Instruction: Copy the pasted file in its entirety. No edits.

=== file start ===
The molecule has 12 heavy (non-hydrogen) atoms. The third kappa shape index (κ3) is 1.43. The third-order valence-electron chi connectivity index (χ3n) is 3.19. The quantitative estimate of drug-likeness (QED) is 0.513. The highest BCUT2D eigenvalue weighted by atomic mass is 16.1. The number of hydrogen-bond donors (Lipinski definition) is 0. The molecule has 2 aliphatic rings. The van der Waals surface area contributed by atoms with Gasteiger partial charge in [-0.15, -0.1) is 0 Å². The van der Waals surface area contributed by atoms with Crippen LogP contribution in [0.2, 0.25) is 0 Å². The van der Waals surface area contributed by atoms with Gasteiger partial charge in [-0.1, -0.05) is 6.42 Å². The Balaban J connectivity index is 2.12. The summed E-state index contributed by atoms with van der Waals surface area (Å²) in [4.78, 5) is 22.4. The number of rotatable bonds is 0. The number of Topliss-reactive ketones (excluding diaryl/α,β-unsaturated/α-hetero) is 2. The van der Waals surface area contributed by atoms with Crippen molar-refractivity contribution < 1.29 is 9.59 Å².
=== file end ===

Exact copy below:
The molecule has 12 heavy (non-hydrogen) atoms. The third kappa shape index (κ3) is 1.43. The third-order valence-electron chi connectivity index (χ3n) is 3.19. The quantitative estimate of drug-likeness (QED) is 0.513. The highest BCUT2D eigenvalue weighted by atomic mass is 16.1. The number of hydrogen-bond donors (Lipinski definition) is 0. The molecule has 2 aliphatic rings. The van der Waals surface area contributed by atoms with Gasteiger partial charge in [-0.15, -0.1) is 0 Å². The van der Waals surface area contributed by atoms with Crippen LogP contribution in [0.2, 0.25) is 0 Å². The van der Waals surface area contributed by atoms with Gasteiger partial charge in [-0.1, -0.05) is 6.42 Å². The Balaban J connectivity index is 2.12. The summed E-state index contributed by atoms with van der Waals surface area (Å²) in [4.78, 5) is 22.4. The number of rotatable bonds is 0. The number of Topliss-reactive ketones (excluding diaryl/α,β-unsaturated/α-hetero) is 2. The van der Waals surface area contributed by atoms with Crippen molar-refractivity contribution < 1.29 is 9.59 Å².